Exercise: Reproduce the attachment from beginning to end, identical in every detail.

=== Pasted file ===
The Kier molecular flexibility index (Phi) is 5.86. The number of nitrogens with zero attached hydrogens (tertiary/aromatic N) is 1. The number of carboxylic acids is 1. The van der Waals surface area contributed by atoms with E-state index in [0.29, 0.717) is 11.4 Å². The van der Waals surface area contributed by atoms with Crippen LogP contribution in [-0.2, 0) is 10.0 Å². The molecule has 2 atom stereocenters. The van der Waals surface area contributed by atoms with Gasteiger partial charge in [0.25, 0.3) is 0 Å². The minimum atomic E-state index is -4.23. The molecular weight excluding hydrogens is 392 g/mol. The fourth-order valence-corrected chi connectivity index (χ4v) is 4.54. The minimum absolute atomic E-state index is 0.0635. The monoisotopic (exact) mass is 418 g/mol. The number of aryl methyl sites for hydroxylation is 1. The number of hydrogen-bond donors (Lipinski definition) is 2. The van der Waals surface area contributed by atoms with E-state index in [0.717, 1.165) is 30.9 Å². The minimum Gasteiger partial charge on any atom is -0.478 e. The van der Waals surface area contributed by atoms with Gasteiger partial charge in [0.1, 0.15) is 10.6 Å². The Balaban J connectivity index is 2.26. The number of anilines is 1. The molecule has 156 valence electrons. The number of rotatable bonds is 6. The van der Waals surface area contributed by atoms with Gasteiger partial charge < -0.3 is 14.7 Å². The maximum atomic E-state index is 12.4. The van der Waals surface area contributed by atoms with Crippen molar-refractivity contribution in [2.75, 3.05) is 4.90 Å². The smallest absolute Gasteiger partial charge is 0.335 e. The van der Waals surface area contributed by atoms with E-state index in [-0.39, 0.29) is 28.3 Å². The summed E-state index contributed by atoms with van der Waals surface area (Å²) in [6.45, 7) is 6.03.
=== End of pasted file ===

The Kier molecular flexibility index (Phi) is 5.86. The number of nitrogens with zero attached hydrogens (tertiary/aromatic N) is 1. The number of carboxylic acids is 1. The van der Waals surface area contributed by atoms with E-state index in [0.29, 0.717) is 11.4 Å². The van der Waals surface area contributed by atoms with Crippen LogP contribution in [-0.2, 0) is 10.0 Å². The molecule has 2 atom stereocenters. The van der Waals surface area contributed by atoms with Gasteiger partial charge in [0.25, 0.3) is 0 Å². The minimum atomic E-state index is -4.23. The molecular weight excluding hydrogens is 392 g/mol. The fourth-order valence-corrected chi connectivity index (χ4v) is 4.54. The minimum absolute atomic E-state index is 0.0635. The monoisotopic (exact) mass is 418 g/mol. The number of aryl methyl sites for hydroxylation is 1. The number of hydrogen-bond donors (Lipinski definition) is 2. The van der Waals surface area contributed by atoms with E-state index in [0.717, 1.165) is 30.9 Å². The minimum Gasteiger partial charge on any atom is -0.478 e. The van der Waals surface area contributed by atoms with Gasteiger partial charge in [0.1, 0.15) is 10.6 Å². The Balaban J connectivity index is 2.26. The number of anilines is 1. The molecule has 156 valence electrons. The number of rotatable bonds is 6. The van der Waals surface area contributed by atoms with Gasteiger partial charge < -0.3 is 14.7 Å². The maximum atomic E-state index is 12.4. The van der Waals surface area contributed by atoms with Crippen molar-refractivity contribution in [2.75, 3.05) is 4.90 Å². The smallest absolute Gasteiger partial charge is 0.335 e. The van der Waals surface area contributed by atoms with E-state index in [-0.39, 0.29) is 28.3 Å². The summed E-state index contributed by atoms with van der Waals surface area (Å²) in [6.45, 7) is 6.03.